I'm not saying that this year's HFT was of ideal difficulty, it probably (again) trended too difficult. And Andy Watkins will probably condemn large portions of this post. But I think that a somewhat harder HS tournament for a broad audience might not be so bad of an idea.
Last edited by Skepticism and Animal Feed on Wed Nov 17, 2010 7:00 pm, edited 1 time in total.
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Re: General discussion

Post by Auroni »

Morraine Man wrote:
every time i refresh i have a new name wrote: You can do two things to remedy this state of affairs: You can bill HFT as a set for high school all-stars, which it clearly was, and issue a stern warning against inexperienced teams coming. Since that doesn't do well for you financially, you can also understand that good high school teams will do well on any set that you will produce and just consciously write easy questions. However, I can say with 99% confidence that you just don't want to write the kinds of easy questions that writing a high school tournament for a wide audience entails, and I have to ask you to consider the former.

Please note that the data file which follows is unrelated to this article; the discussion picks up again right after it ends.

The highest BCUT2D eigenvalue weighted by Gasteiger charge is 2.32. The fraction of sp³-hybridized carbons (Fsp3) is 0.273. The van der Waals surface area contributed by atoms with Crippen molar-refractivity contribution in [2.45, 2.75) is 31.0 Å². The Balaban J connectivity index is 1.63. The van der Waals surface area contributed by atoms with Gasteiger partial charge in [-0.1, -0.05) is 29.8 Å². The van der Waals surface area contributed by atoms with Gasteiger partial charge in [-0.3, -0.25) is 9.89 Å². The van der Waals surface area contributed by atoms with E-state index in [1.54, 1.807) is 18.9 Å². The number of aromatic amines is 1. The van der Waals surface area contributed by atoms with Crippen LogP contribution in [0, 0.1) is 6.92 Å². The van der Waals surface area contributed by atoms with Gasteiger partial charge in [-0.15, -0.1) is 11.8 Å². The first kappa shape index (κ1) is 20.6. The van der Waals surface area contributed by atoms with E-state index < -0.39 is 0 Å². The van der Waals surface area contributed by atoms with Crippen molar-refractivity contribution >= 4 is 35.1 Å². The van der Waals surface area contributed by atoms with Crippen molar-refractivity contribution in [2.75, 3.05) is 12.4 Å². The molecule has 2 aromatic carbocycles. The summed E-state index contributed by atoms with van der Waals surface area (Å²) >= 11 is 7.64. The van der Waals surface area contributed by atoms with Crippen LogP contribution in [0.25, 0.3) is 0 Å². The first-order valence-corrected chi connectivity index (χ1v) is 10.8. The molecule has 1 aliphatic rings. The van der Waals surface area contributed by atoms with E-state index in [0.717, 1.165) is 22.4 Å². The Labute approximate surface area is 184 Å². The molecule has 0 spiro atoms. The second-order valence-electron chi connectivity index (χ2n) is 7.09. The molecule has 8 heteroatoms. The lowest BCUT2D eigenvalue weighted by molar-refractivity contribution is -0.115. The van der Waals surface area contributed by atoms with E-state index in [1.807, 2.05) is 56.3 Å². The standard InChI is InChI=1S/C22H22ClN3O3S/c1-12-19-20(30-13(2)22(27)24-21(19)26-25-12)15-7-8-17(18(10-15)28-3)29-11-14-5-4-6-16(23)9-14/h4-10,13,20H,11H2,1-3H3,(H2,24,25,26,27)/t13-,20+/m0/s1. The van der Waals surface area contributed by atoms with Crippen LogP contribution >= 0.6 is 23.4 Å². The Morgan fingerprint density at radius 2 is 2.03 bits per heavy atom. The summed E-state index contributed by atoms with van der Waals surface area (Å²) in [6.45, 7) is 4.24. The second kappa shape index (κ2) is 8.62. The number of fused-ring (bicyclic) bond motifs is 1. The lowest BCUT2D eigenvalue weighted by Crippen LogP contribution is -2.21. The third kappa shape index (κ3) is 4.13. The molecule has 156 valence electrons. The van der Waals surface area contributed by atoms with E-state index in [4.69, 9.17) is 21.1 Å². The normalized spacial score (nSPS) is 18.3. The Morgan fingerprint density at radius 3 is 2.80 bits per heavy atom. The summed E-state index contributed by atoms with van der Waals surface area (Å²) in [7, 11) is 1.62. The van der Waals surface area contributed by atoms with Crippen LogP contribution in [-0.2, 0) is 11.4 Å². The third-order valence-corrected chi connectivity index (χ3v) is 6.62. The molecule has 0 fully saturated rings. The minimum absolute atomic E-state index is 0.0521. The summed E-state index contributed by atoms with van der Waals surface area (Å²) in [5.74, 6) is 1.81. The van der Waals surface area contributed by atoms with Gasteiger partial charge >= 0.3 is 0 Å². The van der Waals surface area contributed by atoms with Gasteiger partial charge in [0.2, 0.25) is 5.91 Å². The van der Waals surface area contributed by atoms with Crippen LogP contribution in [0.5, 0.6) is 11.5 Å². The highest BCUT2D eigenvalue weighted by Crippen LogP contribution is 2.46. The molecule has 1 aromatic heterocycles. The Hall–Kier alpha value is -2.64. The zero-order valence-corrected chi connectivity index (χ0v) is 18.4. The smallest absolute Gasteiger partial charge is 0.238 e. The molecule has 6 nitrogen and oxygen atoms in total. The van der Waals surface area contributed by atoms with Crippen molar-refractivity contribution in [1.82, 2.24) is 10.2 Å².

I don't see why a tournament should either be easy or exclude novice teams. I think there can be a tournament that allows elite teams to gauge their strength and relative performance early in the season, while also creating a learning experience for novice teams. It has never been official Harvard policy for HFT to serve this role, but notable [now ex-]Harvard College Bowl people like Ted Gioia and I have voiced this vision in the past.
The issue here was that this HFT seemed like it didn't even attempt to satisfy the second clause. I'm not arguing against your ideal vision of HFT, but I'm arguing that the end result is far divorced from this vision.
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Re: General discussion

Post by AlphaQuizBowler »

It seems like all of the clues for this question: